Nothing gets people fired up quite like a discussion about gender in sport, so it was to the surprise of no-one that last week’s announcement of an all-female racing series was met with deeply polarised opinion.
On the weekend, IndyCar became the latest major racing series to start 2018, doing so with much fanfare and a spectacular race.
This season marks a return to standardised aerodynamics to IndyCar, and this change brings with it a new philosophy, with a slashing of downforce one of its headline characteristics.
Reducing downforce, so the logic goes, will force drivers to work harder to keep their cars on the track, and shifting some downforce generation from wings to the floor, as is also now the case, will ease following and therefore encourage passing.
“The aero kit has about 20 percent less downforce,” said Jim Campbell, Chevrolet’s US motorsport vice-president. “So obviously it puts the drivers back in the driver’s seat to show what they can do behind the wheel.”
By most accounts, the changes were a big success. Round 1, the Grand Prix of St Petersburg, Florida, was an action-packed spectacle featuring a mind-boggling 366 successful overtaking manoeuvres.
It didn’t take long for the inevitable comparisons with Formula One to be made.
Fresh in the minds of F1 fans was the soporific season-ending Abu Dhabi Grand Prix, which featured just five on-track passes, few of which were memorable, and there were 435 passes in total for 2017.
There are of course caveats to these figures. IndyCar’s 366 overtakes include all passes in all situations; it logged 283 passes for position.
Moreover, Formula One’s statistics, as supplied by Pirelli, do not include first-lap position changes or places gained during pit stops, and a pass must be executed during a flying lap and held to the start-finish line to be counted.
The criteria for the two series are different, though it goes without saying they are not sufficiently different to bridge a gap worth hundreds of passes, and even if the St Petersburg numbers are high for IndyCar, passes measured in triple digits are not unusual.
So has IndyCar found the magic motorsport formula? Is the answer as simple as slashing downforce?
Well, yes and no.
First, a low-downforce solution paired with ground effect is nothing new – Formula One considered shifting downforce generation to the underside of the car while formulating the 2017 regulations, although it didn’t follow through.
Indeed, F1 went in the opposite direction: it increased downforce substantially to reduce lap times, and it did so principally with wider wings – renowned for making overtaking more difficult – and a larger diffuser.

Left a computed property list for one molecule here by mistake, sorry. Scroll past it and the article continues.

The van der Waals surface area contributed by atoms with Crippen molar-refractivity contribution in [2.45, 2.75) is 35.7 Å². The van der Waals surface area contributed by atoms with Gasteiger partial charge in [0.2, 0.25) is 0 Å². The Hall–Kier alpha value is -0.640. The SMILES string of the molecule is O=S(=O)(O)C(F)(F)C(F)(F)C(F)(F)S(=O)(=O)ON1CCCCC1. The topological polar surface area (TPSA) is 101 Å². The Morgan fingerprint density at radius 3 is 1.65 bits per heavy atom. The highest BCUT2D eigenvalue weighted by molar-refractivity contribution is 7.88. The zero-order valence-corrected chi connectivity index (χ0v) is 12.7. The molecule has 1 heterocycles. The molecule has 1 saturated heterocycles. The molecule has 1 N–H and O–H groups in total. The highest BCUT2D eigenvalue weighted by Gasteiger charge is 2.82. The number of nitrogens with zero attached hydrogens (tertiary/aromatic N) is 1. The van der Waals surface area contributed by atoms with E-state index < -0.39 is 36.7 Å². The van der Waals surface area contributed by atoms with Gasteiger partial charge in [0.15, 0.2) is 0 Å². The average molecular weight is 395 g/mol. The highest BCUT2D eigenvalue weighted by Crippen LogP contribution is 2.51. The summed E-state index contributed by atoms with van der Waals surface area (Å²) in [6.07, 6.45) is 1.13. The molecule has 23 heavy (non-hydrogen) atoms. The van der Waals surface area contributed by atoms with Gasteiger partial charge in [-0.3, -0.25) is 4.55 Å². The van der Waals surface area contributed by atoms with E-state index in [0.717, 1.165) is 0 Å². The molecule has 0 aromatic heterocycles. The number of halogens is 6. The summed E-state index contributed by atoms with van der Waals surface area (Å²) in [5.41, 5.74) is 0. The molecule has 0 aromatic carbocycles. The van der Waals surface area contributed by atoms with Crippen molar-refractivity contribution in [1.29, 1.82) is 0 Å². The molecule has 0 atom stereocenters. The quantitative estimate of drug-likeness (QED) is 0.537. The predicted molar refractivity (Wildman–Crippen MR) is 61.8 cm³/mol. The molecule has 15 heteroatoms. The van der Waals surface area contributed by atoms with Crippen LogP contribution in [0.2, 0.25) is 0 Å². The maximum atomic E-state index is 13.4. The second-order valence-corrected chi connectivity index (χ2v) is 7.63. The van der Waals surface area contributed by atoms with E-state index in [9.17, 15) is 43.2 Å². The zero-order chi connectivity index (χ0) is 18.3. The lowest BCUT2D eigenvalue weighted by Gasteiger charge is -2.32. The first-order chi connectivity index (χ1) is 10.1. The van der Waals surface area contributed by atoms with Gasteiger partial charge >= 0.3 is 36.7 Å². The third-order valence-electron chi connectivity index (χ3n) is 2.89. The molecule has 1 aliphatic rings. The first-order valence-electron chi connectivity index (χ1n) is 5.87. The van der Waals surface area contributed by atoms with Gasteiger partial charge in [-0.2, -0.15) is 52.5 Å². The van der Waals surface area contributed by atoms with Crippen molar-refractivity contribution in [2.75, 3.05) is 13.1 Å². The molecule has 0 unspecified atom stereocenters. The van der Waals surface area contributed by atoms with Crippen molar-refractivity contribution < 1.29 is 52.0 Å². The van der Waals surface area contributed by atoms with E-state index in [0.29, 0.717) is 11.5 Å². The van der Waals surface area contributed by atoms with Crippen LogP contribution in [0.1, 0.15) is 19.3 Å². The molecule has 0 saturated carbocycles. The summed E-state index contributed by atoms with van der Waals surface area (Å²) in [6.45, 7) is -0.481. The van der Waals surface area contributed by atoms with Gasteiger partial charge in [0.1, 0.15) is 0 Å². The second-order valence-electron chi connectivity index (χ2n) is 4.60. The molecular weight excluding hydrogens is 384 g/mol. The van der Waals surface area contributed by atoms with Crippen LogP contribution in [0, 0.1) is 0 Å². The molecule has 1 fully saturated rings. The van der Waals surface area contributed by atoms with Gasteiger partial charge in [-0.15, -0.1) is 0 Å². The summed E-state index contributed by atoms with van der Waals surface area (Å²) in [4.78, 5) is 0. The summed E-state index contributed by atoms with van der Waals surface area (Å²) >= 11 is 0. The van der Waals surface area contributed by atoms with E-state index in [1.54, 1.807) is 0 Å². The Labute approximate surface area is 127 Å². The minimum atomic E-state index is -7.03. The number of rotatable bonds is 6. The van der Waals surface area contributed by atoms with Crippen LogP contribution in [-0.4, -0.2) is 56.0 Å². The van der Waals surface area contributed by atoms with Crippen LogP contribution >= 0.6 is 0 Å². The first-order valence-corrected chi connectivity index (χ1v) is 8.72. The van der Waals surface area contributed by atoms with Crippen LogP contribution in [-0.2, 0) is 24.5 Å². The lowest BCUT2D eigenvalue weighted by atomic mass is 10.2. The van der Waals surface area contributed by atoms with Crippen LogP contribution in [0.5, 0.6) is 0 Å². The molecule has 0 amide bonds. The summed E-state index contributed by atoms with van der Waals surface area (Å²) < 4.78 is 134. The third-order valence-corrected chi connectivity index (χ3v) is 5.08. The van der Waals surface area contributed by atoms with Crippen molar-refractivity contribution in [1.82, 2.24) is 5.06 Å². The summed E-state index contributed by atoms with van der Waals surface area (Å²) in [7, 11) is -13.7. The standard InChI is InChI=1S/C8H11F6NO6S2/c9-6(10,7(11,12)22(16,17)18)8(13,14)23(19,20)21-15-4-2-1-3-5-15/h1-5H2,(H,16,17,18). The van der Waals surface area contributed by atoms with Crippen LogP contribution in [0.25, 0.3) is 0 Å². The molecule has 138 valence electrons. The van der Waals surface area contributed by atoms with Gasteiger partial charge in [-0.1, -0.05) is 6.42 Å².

The specific motivation was to speed up the cars and increase the spectacle, not by increasing overtaking but by reducing lap times by three seconds.
By this metric, the rules change has been a success, and the cars undoubtedly look spectacular when taking to the track in anger.
Though Formula One’s choice for speed over raceability has predictably made overtaking substantially more difficult, consider that in 2011, when overtaking increased substantially thanks in part to DRS and Pirelli’s made-to-degrade tyres, there were complaints that overtaking was [em]too frequent[/em].
Fast forward to today and discourse is dominated by the lack of overtaking despite, mind you, 2017 featuring 26.7 passes per race – if you were to discount the DRS era (2011 to present), this would be the highest per-race overtaking figure since 1991.
There are perhaps two conclusions to be drawn from F1 and IndyCar’s differing approaches.
The first is that cornering speed in Formula One is apparently more readily equated to driver ability, whereas in IndyCar, as expressed by Jim Campbell, managing a nervous, slippery car with more power than grip – the kind of car F1 had prior to 2017 – is a better test of skill. This is of course subjective.
The second seems to be a question of culture. It is a generalisation, but motorsport in the United States is a spectacle first. The preference is for big, bold racing that has spectators on the edge of their seats for the duration.
European motorsport has typically eschewed this approach. Distilled, European-style racing requires only two cars, and neither necessarily must execute a pass, only follow closely enough to spar for position.
The battle for first place between Lewis Hamilton and Sebastian Vettel at last year’s Belgian Grand Prix springs to mind. Vettel was never able to capture the position, but all race long he pressured Hamilton to try to force him into a mistake that never came.
“Spa was awesome,” Hamilton said, reflecting on that race. “To be fighting a four-time world champion who you respect… It’s really down to one of you making the smallest mistake, and none of us did.”
Vettel spoke disdainfully of the quest to boost overtaking, saying, “Overtaking should be an achievement and not handed to you.”
To use a well-worn analogy, the scarcity of goals in football makes it no less exciting – the excitement lies with the challenge of scoring.
It all serves to highlight that there’s more to racing than overtaking alone and that, as the specifics of IndyCar and F1’s diverging views on the role of downforce in spectacle suggest, what makes a good race is subjective in the extreme.
It’s all food for thought as Formula One considers its next-generation regulations while balancing the competing demands of improving the spectacle and keeping true to its values and the associated expectations of its long-term fans.